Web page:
Most days I don’t question why we said “yes” to adoption. Even on the hard days, it’s never a question about our decision, but usually more of a question like, “You really think we’re cut out for this?” And obviously, this question comes out in multiple scenarios, not adoption alone.
Recently, I sat in a room with 25 other people connected to adoption as we anticipated hearing from three adult adoptees, one of which is one of my closest friends. I honestly did not think I would feel many emotions at this panel; afterall, I was there to gather information and hear stories. Boy was I in for a surprise! During introductions alone, I felt at ease being with others who had similar stories, I felt terrified of what our life would be like if our daughter ends up in residential treatment like another adoptive mom’s son, I felt overwhelmed, but inspired when an adoptive mom no more than ten years older than her two boys with special needs came into the room, and I felt scared sitting next to an angsty adult adoptee who was not on the panel. Did I mention this was in the first ten minutes of arriving and the panel discussion hadn’t even begun? I don’t think I’m cut out for this!
As my friend and her two “friends because of sorrow” began to share, I settled in. So much of what they were saying brought me comfort and reassurance. Nate and I are already doing so many of the right things with Gracie. We’re talking about her story often with varying emotions tied to it. Just recently as I was telling Gracie her “when I was born” story, I said, “and your birth mom held you and said goodbye to you in the hospital.” I was proud of myself for sharing the sad parts because even that simple acknowledgement was noticed by her as she uttered an “aw, that’s sad.” At just the age of four, she’s beginning to understand that adoption is happy sometimes and sad sometimes.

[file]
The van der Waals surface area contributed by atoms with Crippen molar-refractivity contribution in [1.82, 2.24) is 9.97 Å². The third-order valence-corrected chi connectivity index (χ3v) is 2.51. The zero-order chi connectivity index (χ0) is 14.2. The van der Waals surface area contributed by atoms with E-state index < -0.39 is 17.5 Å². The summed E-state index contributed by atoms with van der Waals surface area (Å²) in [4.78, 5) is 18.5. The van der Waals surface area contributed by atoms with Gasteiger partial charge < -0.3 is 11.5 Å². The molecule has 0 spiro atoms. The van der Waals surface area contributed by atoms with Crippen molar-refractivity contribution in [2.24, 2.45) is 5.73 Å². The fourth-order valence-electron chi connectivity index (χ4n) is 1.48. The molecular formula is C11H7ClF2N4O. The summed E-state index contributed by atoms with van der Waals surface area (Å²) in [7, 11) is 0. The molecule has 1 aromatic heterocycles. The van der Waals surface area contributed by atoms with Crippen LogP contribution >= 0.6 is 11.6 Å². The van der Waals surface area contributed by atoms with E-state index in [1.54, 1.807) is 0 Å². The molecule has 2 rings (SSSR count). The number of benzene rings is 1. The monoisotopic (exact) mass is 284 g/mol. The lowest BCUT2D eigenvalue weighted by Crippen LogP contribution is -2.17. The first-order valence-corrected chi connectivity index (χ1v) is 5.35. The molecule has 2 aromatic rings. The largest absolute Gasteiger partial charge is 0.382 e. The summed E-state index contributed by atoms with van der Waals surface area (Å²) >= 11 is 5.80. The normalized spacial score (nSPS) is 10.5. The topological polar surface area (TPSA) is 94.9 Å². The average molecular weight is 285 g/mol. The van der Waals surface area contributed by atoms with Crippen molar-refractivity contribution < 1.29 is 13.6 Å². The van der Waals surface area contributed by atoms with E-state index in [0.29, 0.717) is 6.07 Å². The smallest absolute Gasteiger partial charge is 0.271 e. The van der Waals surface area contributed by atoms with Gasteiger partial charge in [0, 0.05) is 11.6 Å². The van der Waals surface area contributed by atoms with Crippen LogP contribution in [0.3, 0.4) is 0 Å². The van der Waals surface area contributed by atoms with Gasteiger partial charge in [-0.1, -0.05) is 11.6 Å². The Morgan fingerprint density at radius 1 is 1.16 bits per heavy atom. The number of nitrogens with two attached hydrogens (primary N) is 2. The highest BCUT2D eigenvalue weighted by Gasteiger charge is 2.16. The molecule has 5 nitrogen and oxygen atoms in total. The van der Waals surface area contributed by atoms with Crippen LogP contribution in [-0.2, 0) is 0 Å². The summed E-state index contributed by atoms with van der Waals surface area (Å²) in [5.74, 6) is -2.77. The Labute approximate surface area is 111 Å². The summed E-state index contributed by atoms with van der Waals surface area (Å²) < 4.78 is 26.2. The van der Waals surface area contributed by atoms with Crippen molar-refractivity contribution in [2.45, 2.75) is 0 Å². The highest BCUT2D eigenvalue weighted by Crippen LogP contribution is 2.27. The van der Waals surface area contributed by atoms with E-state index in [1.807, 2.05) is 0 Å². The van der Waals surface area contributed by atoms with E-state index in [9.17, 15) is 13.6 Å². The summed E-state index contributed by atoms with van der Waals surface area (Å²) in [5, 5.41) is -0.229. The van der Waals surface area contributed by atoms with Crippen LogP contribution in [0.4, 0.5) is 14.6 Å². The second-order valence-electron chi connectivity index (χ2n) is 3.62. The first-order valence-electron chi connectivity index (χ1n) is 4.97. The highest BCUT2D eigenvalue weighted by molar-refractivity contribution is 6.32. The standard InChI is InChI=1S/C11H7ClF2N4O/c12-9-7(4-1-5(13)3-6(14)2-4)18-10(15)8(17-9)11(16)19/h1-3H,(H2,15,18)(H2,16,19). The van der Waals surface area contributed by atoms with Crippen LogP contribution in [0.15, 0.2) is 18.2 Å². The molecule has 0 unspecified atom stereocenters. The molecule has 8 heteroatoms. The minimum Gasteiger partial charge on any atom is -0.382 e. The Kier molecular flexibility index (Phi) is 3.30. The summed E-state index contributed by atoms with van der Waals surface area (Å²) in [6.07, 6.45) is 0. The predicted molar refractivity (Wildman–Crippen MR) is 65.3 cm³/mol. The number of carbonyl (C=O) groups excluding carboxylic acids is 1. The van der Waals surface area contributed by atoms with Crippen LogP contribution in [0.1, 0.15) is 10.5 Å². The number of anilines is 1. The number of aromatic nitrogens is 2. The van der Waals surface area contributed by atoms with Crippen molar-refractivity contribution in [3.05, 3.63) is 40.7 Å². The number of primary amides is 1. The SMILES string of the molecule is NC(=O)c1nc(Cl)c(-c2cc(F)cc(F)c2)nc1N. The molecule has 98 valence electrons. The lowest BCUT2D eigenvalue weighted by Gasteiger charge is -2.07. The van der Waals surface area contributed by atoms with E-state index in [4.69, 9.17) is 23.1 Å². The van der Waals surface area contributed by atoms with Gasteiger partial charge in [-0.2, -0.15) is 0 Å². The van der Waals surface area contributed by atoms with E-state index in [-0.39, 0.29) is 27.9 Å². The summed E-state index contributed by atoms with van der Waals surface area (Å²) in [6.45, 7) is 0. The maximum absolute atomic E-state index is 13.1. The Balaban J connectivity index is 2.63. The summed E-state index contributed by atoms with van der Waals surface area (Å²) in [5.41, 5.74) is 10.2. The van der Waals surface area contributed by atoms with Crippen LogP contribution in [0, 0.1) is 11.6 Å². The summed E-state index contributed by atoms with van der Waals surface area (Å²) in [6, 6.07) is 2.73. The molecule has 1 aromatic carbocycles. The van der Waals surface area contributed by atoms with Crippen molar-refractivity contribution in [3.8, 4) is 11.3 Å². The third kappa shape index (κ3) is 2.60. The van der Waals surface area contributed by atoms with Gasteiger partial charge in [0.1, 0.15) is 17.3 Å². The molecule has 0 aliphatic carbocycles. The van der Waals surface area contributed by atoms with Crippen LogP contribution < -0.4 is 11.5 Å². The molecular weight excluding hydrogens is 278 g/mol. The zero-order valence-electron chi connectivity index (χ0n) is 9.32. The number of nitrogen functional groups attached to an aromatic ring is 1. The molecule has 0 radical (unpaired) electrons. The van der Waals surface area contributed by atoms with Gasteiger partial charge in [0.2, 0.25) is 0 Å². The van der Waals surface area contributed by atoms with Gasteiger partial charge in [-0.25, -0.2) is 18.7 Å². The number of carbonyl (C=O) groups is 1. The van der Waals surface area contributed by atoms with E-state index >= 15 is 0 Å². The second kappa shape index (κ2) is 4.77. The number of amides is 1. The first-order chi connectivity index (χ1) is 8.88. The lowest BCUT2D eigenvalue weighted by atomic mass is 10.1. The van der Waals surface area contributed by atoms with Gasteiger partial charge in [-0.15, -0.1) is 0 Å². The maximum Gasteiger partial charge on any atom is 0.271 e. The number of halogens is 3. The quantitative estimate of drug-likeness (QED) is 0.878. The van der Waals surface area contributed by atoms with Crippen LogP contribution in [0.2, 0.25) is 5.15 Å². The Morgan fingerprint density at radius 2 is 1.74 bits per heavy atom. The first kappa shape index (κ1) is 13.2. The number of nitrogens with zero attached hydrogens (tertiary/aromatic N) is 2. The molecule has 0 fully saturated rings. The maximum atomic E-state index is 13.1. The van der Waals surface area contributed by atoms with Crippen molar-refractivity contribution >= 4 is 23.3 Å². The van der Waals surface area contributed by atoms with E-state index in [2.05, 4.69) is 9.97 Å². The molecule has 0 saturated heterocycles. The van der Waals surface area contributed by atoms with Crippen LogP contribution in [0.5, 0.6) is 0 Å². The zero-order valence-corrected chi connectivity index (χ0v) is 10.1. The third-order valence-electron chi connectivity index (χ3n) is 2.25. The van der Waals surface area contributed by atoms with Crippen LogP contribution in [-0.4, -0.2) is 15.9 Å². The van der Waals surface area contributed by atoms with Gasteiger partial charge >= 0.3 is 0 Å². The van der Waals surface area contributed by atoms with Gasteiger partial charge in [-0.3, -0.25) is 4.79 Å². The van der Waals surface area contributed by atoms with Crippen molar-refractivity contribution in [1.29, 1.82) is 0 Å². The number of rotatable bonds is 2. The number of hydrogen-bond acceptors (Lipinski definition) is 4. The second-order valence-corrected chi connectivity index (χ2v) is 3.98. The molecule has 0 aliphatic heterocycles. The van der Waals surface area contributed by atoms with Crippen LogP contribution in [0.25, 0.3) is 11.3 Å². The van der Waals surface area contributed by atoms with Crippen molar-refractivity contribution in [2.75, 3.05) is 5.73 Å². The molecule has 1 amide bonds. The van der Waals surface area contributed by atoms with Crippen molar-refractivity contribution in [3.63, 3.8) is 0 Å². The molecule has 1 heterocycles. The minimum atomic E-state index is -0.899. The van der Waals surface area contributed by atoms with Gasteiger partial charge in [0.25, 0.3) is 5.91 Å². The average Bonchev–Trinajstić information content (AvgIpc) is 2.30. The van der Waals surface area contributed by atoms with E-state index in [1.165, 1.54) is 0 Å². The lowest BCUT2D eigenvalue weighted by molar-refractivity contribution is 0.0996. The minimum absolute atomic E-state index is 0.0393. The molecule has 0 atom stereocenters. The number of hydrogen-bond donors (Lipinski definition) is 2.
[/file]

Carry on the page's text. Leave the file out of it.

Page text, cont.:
I was glad to know that many of the adult adoptee trigger words had already become trigger words for me in these four short years. Don’t tell me it was God’s will that we adopted Gracie; that’s ignorant. And don’t refer to my daughter as my adopted daughter; she’s my daughter. And don’t even think about using the words “lucky” or “blessed” in reference to her adoption; lucky is winning the lottery, lucky is not having to grow up in a different family because of brokenness.
My biggest take-away was hearing research on age-appropriate story-telling. We’re already telling Gracie lots of her story, including her birth mom’s name, the bit of time they spent together in the hospital, and how she has her birth mom’s skin and “great hair” because that’s one of the first things we heard from the social worker. Of course, we always include the part about how both of her moms chose the same name for her when she was born. Obviously, we haven’t given her all the details, and quite frankly, I was ready to leave out some of the bad parts. But after being reminded that this is not my story and it’s one of the few things Gracie gets to keep as hers, I realized she is owed her whole story, even the hard parts. So by the age of ten, before the hormonal teen years, we’ll tell her. All of it. Every word. She’ll know the good, the bad, and the ugly, but all of that is her story. I’m thankful we have a good five or six years before she’s ready for it all because I’m not ready and honestly, I’m terrified.
All in all, I’m thankful. Thankful to have a strong connection with this daughter who I didn’t birth. Thankful to still be in some of the easy years of adoption since I know hard days are to come. And thankful to have an intimate relationship with someone who’s been in Gracie’s shoes, someone who lived the easy and hard days, someone who is now actively processing her adoption and finding health and redemption in it all.